A Thousand Steps

A Thousand Steps
A Thousand Steps by T. Jefferson Parker

Friday, September 13, 2019

FLASHBACK FRIDAY- The Handmaid's Tale by Margaret Atwood- Feature and Review



The Handmaid's TaleThe Handmaid's Tale by Margaret Atwood
My rating: 4 of 5 stars

The Handmaid's Tale by Margaret Atwood is a 1985 publication.

This year I’ve been trying to add books into my reading schedule that 'the entire world has read but me.' This book falls into that category, I think. As it happens, I had downloaded this book from the Kindle Unlimited library a long while back but kept putting it off.

To be honest Dystopian literature is not my favorite. I have dabbled in the genre, but usually, I give it a pass. Not only that, something about all the comparisons to current events made the book feel intimidating and it made me nervous. I’m already in a constant state of anxiety and didn’t know if I wanted to read something that was going to add to it.

Sure enough, right off the bat, I was on edge. I see where the comparisons are coming from now. But I don’t think Margaret Atwood had a crystal ball back in 1985 when this book was first published. That is why I felt this book was so unsettling.

Society, not just in America, but everywhere, has seen periods of progress, followed by enormous setbacks in human rights of all types. Obviously, this novel addresses the rights of women and the LGBTQ community. Religious extremes have prompted some serious conversations about this book, but the set up here, in my opinion, is a means to an end.

Now that I’ve skated past that land -mine-

What I took away from this story was a that it was an important cautionary tale. It’s a strong lesson in complacency which is the most prominent theme, and the one I feel has the most urgency. Today we toss around phrases like ‘new normal’ or ‘normalizing’, which sends chills down my spine.

While this is a fictional story, it does have a basis in real history, revealing cycles of progression and regression.

Is that how we lived, then? But we lived as usual. Everyone does, most of the time. Whatever is going on is as usual. Even this is as usual, now. We lived, as usual, by ignoring. Ignoring isn’t the same as ignorance, you have to work at it. Nothing changes instantly: in a gradually heating bathtub you’d be boiled to death before you knew it.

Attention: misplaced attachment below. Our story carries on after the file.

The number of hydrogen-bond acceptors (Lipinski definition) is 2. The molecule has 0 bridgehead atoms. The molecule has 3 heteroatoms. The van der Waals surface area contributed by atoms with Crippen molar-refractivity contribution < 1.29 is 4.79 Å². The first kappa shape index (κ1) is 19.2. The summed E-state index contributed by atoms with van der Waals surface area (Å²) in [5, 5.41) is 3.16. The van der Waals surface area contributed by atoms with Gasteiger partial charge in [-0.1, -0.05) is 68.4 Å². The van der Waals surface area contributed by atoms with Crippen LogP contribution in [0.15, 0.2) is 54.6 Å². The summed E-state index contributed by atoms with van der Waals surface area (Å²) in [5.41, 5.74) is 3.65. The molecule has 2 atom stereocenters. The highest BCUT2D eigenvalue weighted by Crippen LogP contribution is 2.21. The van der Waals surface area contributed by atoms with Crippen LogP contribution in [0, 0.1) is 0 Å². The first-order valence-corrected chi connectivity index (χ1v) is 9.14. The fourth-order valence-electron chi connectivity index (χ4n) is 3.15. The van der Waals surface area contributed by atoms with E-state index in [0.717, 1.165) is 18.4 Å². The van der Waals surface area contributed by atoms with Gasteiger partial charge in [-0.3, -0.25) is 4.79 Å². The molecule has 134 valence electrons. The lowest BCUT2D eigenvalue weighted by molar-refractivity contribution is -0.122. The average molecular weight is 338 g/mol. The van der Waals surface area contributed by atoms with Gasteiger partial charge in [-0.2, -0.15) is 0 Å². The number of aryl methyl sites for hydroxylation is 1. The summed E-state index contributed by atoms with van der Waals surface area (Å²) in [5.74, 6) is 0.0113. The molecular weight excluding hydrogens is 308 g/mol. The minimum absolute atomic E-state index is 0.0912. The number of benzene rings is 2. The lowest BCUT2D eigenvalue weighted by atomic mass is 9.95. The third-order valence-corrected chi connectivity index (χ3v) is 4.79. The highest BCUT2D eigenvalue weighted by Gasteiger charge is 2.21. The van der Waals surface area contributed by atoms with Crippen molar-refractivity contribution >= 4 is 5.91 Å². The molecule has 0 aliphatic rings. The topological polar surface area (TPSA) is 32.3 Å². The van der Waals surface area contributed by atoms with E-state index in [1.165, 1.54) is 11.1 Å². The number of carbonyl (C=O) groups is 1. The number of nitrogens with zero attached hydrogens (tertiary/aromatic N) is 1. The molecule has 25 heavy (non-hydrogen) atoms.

Overall, I’m glad I finally got around to reading this book. It gave me the willies, but it has also given me a lot to chew on. It pretty much sums up my feelings about resting on the laurels of those who have made sacrifices and did the grunt work for the privileges enjoyed by women today.

This book should be a lesson to us all. Complacency comes with consequences. Let’s make sure we never take our rights for granted, and that we continue to fight the good fight for ourselves and future generations.








More than fifteen years after the events of The Handmaid’s Tale, the theocratic regime of the Republic of Gilead maintains its grip on power, but there are signs it is beginning to rot from within. At this crucial moment, the lives of three radically different women converge, with potentially explosive results.

Two have grown up as part of the first generation to come of age in the new order. The testimonies of these two young women are joined by a third voice: a woman who wields power through the ruthless accumulation and deployment of secrets.

As Atwood unfolds The Testaments, she opens up the innermost workings of Gilead as each woman is forced to come to terms with who she is, and how far she will go for what she believes.

"Dear Readers: Everything you’ve ever asked me about Gilead and its inner workings is the inspiration for this book. Well, almost everything! The other inspiration is the world we’ve been living in."
--Margaret Atwood






Margaret Atwood was born in 1939 in Ottawa and grew up in northern Ontario, Quebec, and Toronto. She received her undergraduate degree from Victoria College at the University of Toronto and her master's degree from Radcliffe College.

Throughout her writing career, Margaret Atwood has received numerous awards and honourary degrees. She is the author of more than thirty-five volumes of poetry, children’s literature, fiction, and non-fiction and is perhaps best known for her novels, which include The Edible Woman (1970), The Handmaid's Tale (1983), The Robber Bride (1994), Alias Grace (1996), and The Blind Assassin, which won the prestigious Booker Prize in 2000. Atwood's dystopic novel, Oryx and Crake, was published in 2003. The Tent (mini-fictions) and Moral Disorder (short stories) both appeared in 2006. Her most recent volume of poetry, The Door, was published in 2007. Her non-fiction book, Payback: Debt and the Shadow Side of Wealth ­ in the Massey series, appeared in 2008, and her most recent novel, The Year of the Flood, in the autumn of 2009. Ms. Atwood's work has been published in more than forty languages, including Farsi, Japanese, Turkish, Finnish, Korean, Icelandic and Estonian. In 2004 she co-invented the Long Pen TM.

Margaret Atwood currently lives in Toronto with writer Graeme Gibson.

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